George Will responds to senators on his sexual assault columnt - "I think I take sexual assault much more seriously than you do. Which is why I worry about definitions of that category of crime that might, by their breadth, tend to trivialize it. And why I think sexual assault is a felony that should be dealt with by the criminal justice system, and not be adjudicated by improvised campus processes"

Downside of dating a beauty: If a woman's more attractive than her man, the relationship may be doomed - "The analysis revealed having an attractive husband or boyfriend was no barrier to a relationship succeeding. But, if it was the woman who was the one blessed with good looks, the relationships tended to last only a matter of months, the journal Personality and Social Psychology Bulletin reports. Researcher Rob Burriss said: ‘This would indicate it is the woman who is in control of whether the relationship continues. Beautiful women may realise they can afford to pick and choose, he suggests. They may also have the confidence to leave behind relationships that have run their course. ‘Attractive women might generally prefer short-term relationships. They’re better placed to move on.’ It is also possible the relationships end due to jealous behaviour from the woman’s less photogenic partner. Conversely, the less attractive women ‘may have to make do with what they have, hence the longer relationships’, he said. "
Marry a woman uglier than you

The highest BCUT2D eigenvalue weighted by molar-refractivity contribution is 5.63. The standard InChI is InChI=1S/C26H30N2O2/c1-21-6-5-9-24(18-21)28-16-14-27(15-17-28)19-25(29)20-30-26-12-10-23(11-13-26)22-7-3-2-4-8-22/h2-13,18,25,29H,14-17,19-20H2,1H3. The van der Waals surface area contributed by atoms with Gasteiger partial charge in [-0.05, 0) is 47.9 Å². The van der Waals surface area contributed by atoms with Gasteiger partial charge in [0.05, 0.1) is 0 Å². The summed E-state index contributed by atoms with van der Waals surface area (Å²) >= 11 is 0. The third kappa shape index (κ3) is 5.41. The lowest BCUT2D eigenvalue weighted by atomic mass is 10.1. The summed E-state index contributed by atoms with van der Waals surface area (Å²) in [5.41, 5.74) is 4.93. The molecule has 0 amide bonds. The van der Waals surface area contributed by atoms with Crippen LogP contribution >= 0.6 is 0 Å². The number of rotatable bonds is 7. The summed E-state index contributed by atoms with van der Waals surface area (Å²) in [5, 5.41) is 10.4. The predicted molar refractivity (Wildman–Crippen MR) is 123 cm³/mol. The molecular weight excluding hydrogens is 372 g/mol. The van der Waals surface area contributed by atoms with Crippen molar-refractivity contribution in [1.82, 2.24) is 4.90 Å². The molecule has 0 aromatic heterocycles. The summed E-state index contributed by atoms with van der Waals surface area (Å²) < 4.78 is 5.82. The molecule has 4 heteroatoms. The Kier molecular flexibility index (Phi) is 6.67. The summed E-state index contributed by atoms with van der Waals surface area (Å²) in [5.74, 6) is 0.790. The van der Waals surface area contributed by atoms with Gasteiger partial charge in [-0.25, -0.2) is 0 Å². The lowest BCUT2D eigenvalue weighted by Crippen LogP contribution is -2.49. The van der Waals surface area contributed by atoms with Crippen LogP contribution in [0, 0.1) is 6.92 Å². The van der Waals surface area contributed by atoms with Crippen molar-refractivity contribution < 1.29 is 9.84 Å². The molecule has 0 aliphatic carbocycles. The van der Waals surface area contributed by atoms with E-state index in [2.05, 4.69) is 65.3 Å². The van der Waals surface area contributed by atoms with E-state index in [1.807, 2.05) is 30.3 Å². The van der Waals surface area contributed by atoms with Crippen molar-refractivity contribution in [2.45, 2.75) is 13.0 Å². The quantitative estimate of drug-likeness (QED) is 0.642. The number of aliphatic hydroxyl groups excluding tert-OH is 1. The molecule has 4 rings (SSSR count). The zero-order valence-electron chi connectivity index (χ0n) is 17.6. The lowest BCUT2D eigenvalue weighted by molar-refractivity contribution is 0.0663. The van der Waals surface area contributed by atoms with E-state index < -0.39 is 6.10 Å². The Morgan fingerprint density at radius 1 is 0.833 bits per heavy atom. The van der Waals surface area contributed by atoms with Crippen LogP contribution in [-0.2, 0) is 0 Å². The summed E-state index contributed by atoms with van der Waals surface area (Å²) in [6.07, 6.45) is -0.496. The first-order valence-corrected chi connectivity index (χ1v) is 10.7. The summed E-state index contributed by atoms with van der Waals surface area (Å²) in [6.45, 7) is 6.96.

Antifluoridation Bad Science « Science-Based Medicine - "The implication being implied by anti-fluoride groups is that the fluoridation program in the US and elsewhere is putting children’s IQs at risk. This data, however, cannot be used to support that conclusion. First it should be noted that almost all of the studies reviewed were conducted in China (one was conducted in Iran) – not in the US. China had a limited fluoridation program for a time, and has had no fluoridation of drinking water since 2002. So why, then, are most of the studies from China? There are many rural areas of China that have naturally high levels of fluoride in the well water. The studies were largely looking at this exposure. Two studies looked at fluoride exposure from inhaling smoke from coal burning. So the question is – how do these levels of exposure relate to the amount of fluoride being added to water in the US (because toxicity is always all about dose)? There was a lot of variability across the studies, but generally the high fluoride groups were in the 2-10 mg/L range, while the reference low fluoride groups were in the 0.5-1.0 mg/L range (not including the coal burning studies, which had much higher fluoride levels). The recommended fluoride level for fluoridated drinking water is 0.5-1.0 mg/L (similar in most countries – Australia, for example, uses 0.6-1.1 mg/L). The EPA set the upper safe limit at 4.0, with a secondary (voluntary) recommendation of 2.0. Areas with high natural fluoride actually have some of the fluoride removed from the drinking water. In other words – fluoridated water in the US has the same level of fluoride as the control or low fluoride groups in the China studies reviewed in the recent article, and the negative association with IQ was only found where fluoride levels were much higher – generally above EPA limits. Also – these studies were mostly epidemiological or ecological – they were not experimental studies (like the Grand Rapids study) in which variables were controlled in any way. It is possible, and even likely, that the high levels of fluoride exposure from natural or industrial sources (not deliberate fluoridation) also correlate with exposure to other contaminants, such as arsenic."